|Images of basilisks|
Source: Bestiary, pg(s). 29
Despite its reputation as the king of serpents, the basilisk is not a serpent but rather a foul-tempered, eight-legged lizard. The basilisk's two most unusual features are its two extra pairs of legs, and its eyes which glow with an unnatural green fire. The basilisk's appearance varies by region, and their colouration varies to blend in with their environment; for instance, desert-dwelling basilisks tend to be brown or tan, while forest- and swamp-dwelling basilisks tend to be a shade of green. There are also other small variations, like the size of the spiky frill that runs down a basilisk's back or the small horns that protrude from some basilisks' heads. Basilisks are generally around twelve to fifteen feet in length (about the same length as crocodiles), and most weigh around 300 pounds.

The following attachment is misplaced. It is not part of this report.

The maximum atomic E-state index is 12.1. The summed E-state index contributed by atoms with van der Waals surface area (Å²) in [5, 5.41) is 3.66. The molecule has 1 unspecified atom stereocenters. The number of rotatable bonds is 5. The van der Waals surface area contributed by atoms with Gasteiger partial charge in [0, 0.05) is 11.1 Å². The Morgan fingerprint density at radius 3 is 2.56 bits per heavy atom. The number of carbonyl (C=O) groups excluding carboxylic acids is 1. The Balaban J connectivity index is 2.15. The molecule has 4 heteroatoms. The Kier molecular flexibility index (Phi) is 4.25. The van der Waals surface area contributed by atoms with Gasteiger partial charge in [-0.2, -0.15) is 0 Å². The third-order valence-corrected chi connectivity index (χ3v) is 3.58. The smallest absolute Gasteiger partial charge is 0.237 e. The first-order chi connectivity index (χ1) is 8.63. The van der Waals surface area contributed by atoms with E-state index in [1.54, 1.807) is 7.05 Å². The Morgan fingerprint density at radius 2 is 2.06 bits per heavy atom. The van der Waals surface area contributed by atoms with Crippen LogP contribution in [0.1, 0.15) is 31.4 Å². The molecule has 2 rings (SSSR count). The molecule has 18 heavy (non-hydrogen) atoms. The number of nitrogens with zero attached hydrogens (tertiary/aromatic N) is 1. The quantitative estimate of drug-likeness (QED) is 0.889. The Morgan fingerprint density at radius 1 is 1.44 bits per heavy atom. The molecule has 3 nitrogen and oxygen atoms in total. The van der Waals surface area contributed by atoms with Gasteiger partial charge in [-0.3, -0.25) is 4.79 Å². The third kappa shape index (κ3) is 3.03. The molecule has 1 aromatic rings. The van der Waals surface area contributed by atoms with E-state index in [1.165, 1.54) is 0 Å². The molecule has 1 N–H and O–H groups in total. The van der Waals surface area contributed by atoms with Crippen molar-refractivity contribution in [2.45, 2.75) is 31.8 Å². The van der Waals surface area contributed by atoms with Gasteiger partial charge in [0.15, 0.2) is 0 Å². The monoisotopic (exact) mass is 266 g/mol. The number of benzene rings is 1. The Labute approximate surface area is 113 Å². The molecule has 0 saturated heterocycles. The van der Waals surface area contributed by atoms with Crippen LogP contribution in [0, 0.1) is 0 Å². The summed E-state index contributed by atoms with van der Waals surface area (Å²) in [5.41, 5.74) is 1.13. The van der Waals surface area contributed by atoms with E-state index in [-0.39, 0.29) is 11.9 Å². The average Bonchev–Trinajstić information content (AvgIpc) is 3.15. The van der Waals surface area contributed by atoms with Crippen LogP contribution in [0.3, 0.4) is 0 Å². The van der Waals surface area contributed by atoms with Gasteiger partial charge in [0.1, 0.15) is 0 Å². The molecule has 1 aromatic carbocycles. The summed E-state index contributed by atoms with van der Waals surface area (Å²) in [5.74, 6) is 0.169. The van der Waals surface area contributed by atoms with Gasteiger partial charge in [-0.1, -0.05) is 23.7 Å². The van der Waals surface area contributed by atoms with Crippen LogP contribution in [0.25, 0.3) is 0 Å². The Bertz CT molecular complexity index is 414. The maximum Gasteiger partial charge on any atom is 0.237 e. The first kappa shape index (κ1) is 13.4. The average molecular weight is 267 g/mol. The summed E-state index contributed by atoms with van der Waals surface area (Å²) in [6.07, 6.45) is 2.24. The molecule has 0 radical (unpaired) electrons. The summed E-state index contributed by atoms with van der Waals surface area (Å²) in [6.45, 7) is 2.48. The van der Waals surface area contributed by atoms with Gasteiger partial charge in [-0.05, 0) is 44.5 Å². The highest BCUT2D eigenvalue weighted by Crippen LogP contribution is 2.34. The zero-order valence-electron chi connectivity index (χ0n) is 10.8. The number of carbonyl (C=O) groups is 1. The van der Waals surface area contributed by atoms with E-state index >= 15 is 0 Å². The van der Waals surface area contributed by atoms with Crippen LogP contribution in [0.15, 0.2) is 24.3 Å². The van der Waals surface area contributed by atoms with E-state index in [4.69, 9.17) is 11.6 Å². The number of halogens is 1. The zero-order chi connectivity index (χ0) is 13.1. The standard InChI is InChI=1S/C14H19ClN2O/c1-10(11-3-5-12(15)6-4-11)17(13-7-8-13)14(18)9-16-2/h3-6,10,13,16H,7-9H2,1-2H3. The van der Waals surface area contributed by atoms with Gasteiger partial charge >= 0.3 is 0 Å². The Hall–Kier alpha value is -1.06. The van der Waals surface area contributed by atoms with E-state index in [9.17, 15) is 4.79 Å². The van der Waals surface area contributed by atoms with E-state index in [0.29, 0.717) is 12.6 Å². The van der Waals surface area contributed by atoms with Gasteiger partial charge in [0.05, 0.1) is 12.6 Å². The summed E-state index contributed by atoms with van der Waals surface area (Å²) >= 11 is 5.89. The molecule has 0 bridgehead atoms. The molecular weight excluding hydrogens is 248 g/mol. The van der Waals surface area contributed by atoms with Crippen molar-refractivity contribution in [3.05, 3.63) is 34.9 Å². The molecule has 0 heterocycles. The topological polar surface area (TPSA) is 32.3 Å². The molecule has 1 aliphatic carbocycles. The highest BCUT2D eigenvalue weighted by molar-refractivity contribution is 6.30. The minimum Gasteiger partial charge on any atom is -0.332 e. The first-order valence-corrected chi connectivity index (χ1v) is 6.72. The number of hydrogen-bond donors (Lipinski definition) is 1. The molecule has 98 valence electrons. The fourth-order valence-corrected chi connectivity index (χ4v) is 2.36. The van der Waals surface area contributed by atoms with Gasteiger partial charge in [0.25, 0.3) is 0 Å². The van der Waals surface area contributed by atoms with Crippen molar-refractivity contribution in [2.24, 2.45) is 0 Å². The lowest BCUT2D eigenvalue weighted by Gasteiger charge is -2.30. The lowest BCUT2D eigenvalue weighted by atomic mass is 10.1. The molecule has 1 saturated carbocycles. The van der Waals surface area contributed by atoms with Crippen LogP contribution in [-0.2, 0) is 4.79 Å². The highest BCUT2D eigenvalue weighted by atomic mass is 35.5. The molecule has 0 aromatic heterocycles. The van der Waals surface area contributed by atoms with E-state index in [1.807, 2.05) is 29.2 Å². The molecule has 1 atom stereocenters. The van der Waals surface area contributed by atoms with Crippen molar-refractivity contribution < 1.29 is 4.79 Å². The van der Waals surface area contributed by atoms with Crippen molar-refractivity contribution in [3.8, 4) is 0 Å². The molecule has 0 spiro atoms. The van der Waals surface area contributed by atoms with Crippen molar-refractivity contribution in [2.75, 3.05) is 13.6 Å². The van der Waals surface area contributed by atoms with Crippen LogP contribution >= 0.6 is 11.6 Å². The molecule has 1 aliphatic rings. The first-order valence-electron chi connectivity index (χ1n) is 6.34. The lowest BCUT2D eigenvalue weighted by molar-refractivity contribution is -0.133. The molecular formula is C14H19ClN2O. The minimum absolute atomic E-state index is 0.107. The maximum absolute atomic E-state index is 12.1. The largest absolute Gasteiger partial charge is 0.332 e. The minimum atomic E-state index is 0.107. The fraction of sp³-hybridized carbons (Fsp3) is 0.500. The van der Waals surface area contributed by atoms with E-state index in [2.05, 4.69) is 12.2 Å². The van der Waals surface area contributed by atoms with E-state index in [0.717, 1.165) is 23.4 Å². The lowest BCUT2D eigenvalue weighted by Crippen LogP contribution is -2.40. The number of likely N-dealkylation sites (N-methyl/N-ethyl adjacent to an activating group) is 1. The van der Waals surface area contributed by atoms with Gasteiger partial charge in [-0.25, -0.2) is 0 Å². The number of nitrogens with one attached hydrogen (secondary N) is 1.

Habitat and ecology
Basilisks can adapt to all sorts of terrain, from the burning depths of the Cinderlands to the rain-drenched swamps of the Sodden Lands. Wherever they settle, basilisks have similar taste in lairs; they seek out caves, burrows, or any other sort of well-sheltered area. These lairs are easy to recognise as they are often surrounded by the petrified remains of creatures they have yet to eat. Basilisk are normally solitary creatures, but they do come together to mate. Sometimes in particularly dangerous areas, they form small groups for mutual protection.
No one is quite sure of the basilisk's origins. Rustic folk tales claim that, like the cockatrice, basilisks hatched from snake eggs incubated by roosters. There is little real support for this claim, and their interactions with their environment makes it seem like they might be natural creatures. Like any other predator, a basilisk spends much of its time looking for food. Its hunting technique is unique: it uses its camouflage to get close to its prey, then uses its gaze to turn them to stone. Basilisks gain their sustenance from devouring the nutrients from those they turn to stone. This process can be slow and ineffective, which makes basilisks generally lazy and sluggish.